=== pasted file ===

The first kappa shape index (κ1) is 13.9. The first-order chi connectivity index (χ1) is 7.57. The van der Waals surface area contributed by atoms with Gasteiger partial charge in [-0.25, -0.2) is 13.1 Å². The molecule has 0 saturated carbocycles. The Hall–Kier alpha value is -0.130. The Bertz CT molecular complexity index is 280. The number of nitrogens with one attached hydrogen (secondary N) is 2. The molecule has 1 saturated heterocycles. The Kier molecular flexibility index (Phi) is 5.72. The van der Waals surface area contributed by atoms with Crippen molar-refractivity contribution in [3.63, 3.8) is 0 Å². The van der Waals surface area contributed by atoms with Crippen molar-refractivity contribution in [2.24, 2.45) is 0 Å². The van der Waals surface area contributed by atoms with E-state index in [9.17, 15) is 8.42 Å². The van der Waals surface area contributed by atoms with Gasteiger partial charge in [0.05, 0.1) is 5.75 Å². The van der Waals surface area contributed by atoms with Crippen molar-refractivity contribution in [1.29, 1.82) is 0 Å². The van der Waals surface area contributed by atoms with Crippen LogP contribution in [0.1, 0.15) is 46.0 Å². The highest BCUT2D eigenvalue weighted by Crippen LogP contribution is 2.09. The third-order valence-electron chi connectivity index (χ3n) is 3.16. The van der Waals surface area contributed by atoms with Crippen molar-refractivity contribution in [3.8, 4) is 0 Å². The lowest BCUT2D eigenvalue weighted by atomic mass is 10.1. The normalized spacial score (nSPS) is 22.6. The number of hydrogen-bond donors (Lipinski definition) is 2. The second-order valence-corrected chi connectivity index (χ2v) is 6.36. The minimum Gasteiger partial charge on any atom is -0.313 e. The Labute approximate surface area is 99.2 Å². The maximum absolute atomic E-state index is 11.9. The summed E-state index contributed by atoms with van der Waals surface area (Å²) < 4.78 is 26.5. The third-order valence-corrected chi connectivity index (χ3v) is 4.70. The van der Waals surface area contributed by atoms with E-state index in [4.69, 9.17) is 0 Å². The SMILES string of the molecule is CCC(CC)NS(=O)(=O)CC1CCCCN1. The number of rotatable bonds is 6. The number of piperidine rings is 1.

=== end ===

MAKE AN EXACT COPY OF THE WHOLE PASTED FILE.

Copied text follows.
The first kappa shape index (κ1) is 13.9. The first-order chi connectivity index (χ1) is 7.57. The van der Waals surface area contributed by atoms with Gasteiger partial charge in [-0.25, -0.2) is 13.1 Å². The molecule has 0 saturated carbocycles. The Hall–Kier alpha value is -0.130. The Bertz CT molecular complexity index is 280. The number of nitrogens with one attached hydrogen (secondary N) is 2. The molecule has 1 saturated heterocycles. The Kier molecular flexibility index (Phi) is 5.72. The van der Waals surface area contributed by atoms with Crippen molar-refractivity contribution in [3.63, 3.8) is 0 Å². The van der Waals surface area contributed by atoms with Crippen molar-refractivity contribution in [2.24, 2.45) is 0 Å². The van der Waals surface area contributed by atoms with E-state index in [9.17, 15) is 8.42 Å². The van der Waals surface area contributed by atoms with Gasteiger partial charge in [0.05, 0.1) is 5.75 Å². The van der Waals surface area contributed by atoms with Crippen molar-refractivity contribution in [1.29, 1.82) is 0 Å². The van der Waals surface area contributed by atoms with Crippen LogP contribution in [0.1, 0.15) is 46.0 Å². The highest BCUT2D eigenvalue weighted by Crippen LogP contribution is 2.09. The third-order valence-electron chi connectivity index (χ3n) is 3.16. The van der Waals surface area contributed by atoms with Crippen molar-refractivity contribution in [3.8, 4) is 0 Å². The lowest BCUT2D eigenvalue weighted by atomic mass is 10.1. The normalized spacial score (nSPS) is 22.6. The number of hydrogen-bond donors (Lipinski definition) is 2. The second-order valence-corrected chi connectivity index (χ2v) is 6.36. The minimum Gasteiger partial charge on any atom is -0.313 e. The Labute approximate surface area is 99.2 Å². The maximum absolute atomic E-state index is 11.9. The summed E-state index contributed by atoms with van der Waals surface area (Å²) < 4.78 is 26.5. The third-order valence-corrected chi connectivity index (χ3v) is 4.70. The van der Waals surface area contributed by atoms with E-state index in [4.69, 9.17) is 0 Å². The SMILES string of the molecule is CCC(CC)NS(=O)(=O)CC1CCCCN1. The number of rotatable bonds is 6. The number of piperidine rings is 1.